Linksys is a networking brand that those of you who have browsed the aisles of PC World or Best Buy will be familiar with. Once owned by Cisco, but recently purchased by Belkin, the Linksys brand is to networking what Heinz is to baked beans. Sure, there are cheaper networking brands around, but if you’re looking for solidly built kit that just works, then Linksys usually provides the goods.
ADSL Modem routers are required for those homes connecting to the Internet via their phone line (as opposed to using a Cable connection such as Virgin Media). Priced around £60.00, the company’s X1000 N300 Wireless Router with ADSL2+ Modem is at the value end of the range.
As a result, features are reasonably limited. Data transfer speeds are decent, as this is a Wireless-N device, but like most routers, you’ll never hit the theoretical 300 Mbps speeds listed in the marketing blurb. On board you’ll find just three “Fast” Ethernet ports for connecting devices with cables, rather than the four you’ll find on more advanced models in the Cisco range. Note too that those ports aren’t the faster “Gigabit” Ethernet flavour that you’ll find elsewhere – when it comes to streaming high definition video, that shouldn’t be a problem but know that you’re making some compromises when selecting this model.
In the box, you’ll find the router, an ADSL filter to connect to your telephone socket (this is required to separate voice signals from your telephone from the data signals that go to the router), Ethernet cable, power adaptor and a modem cable which connects the router to the aforementioned filter.
Also included is a quick installation guide and an installation CD – of course, if you’re using a modern laptop without a CD drive then you can head over to the Linksys support site (http://support.linksys.com/en-eu/support/gateways/X1000) to grab the software for Mac or PC. The bundled Cisco Connect software walks you step by step through connection and configuration of the router. Hooking up routers in the past could be a tricky job, but thankfully, apps like Cisco Connect have made life easy – even for beginners. If you do come unstuck, alongside telephone support, Linksys also offers reasonably comprehensive online support over at http://support.linksys.com/en-us/support/.
Once setup, the Cisco Connect software (and Cisco Connect Express for your Android or iOS mobile device) also helps you manage your network – you can set up a separate wireless network for guests to use, configure parental controls to limit access to the Internet at certain times or block specific locations (handy for getting the homework done). You can wade into more advanced network settings using the app should you wish, measure your network speeds to ensure you’re getting the bandwidth you’re paying your Internet Service Provider for and check for and install firmware updates to keep your router up to date.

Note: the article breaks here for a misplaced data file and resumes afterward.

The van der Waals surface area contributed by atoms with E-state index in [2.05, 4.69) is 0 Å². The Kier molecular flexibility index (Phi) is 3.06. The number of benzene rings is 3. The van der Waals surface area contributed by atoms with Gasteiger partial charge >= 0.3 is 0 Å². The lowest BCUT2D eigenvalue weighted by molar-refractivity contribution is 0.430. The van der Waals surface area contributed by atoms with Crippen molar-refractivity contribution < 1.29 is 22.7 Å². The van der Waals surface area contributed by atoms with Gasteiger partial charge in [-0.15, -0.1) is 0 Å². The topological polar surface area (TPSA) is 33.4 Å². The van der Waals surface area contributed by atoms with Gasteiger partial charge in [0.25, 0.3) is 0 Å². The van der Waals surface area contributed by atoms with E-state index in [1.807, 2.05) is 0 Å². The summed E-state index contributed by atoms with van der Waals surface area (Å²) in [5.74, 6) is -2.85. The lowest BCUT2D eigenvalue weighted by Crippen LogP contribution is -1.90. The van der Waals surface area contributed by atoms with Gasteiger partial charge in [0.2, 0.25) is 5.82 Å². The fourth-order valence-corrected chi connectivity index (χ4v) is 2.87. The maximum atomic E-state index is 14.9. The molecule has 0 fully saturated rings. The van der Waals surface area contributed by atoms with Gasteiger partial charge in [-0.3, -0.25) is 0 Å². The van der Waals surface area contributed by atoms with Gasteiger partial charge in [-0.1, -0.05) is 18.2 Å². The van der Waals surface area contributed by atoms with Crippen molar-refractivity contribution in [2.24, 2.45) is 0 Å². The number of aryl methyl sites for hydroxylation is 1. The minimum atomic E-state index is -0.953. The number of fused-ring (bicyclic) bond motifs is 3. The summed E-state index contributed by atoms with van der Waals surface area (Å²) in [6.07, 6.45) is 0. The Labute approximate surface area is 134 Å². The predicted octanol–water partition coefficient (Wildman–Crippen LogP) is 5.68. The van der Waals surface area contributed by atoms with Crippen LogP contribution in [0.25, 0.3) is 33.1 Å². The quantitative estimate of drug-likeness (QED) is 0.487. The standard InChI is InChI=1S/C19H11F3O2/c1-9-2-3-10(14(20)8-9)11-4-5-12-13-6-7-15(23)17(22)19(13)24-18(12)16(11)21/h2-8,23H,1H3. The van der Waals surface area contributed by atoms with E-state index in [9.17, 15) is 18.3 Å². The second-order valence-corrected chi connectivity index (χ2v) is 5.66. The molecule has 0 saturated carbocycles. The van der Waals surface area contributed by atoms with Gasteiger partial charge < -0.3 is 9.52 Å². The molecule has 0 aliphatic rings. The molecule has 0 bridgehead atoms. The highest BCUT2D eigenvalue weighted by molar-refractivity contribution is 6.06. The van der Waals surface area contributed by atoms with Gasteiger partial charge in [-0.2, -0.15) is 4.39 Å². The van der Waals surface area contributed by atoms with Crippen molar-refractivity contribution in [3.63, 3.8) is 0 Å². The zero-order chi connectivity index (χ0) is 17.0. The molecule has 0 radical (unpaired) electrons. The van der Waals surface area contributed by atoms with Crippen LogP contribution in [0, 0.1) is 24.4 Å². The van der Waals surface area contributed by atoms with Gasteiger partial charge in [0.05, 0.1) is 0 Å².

Performance at this price range is going to be decent, if not spectacular. That said, wireless speeds are perfectly fine for most online activities you need around the home, including media streaming but if you want to push multiple High Definition video streams around the home, you should look at a more advanced model such as the Linksys X3000 or X3500. For web surfing, social networking, email and remote working, the X1000 does a great job. The three Fast Ethernet ports should also be fine for hooking up a wired or powerline connection to your Xbox 360, PlayStation 3 and Smart TV – okay, they won’t deliver the fastest streaming speeds available on the market today, but they’re absolutely fine for today’s modern home. If you want to future-proof, again, look higher up the range.
Overall, the Linksys X1000 N300 Wireless Router offers good value for money – it’s not the fastest, best featured or flashiest router on the market today, and if you’re looking for great value, then you should compare the X1000 with budget offerings from TP-Link. But for families looking for a solid, basic ADSL router for standard Internet access and in-home streaming from a well-known stable, then you could do a lot worse than pick up the Linksys X1000.